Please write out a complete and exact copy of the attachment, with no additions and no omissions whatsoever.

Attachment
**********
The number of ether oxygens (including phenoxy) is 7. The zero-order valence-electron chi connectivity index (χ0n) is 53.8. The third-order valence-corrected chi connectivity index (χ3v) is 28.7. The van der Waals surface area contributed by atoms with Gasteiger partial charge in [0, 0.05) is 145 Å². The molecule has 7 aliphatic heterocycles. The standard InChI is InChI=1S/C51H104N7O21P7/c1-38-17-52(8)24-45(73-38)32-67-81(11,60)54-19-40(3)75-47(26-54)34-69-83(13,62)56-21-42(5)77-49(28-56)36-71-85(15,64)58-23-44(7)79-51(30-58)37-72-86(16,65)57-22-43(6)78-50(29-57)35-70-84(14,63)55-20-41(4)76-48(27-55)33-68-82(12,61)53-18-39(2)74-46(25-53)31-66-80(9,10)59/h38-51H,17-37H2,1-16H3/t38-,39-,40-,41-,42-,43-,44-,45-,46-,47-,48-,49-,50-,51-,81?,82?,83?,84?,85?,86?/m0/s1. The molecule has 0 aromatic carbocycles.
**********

The number of ether oxygens (including phenoxy) is 7. The zero-order valence-electron chi connectivity index (χ0n) is 53.8. The third-order valence-corrected chi connectivity index (χ3v) is 28.7. The van der Waals surface area contributed by atoms with Gasteiger partial charge in [0, 0.05) is 145 Å². The molecule has 7 aliphatic heterocycles. The standard InChI is InChI=1S/C51H104N7O21P7/c1-38-17-52(8)24-45(73-38)32-67-81(11,60)54-19-40(3)75-47(26-54)34-69-83(13,62)56-21-42(5)77-49(28-56)36-71-85(15,64)58-23-44(7)79-51(30-58)37-72-86(16,65)57-22-43(6)78-50(29-57)35-70-84(14,63)55-20-41(4)76-48(27-55)33-68-82(12,61)53-18-39(2)74-46(25-53)31-66-80(9,10)59/h38-51H,17-37H2,1-16H3/t38-,39-,40-,41-,42-,43-,44-,45-,46-,47-,48-,49-,50-,51-,81?,82?,83?,84?,85?,86?/m0/s1. The molecule has 0 aromatic carbocycles.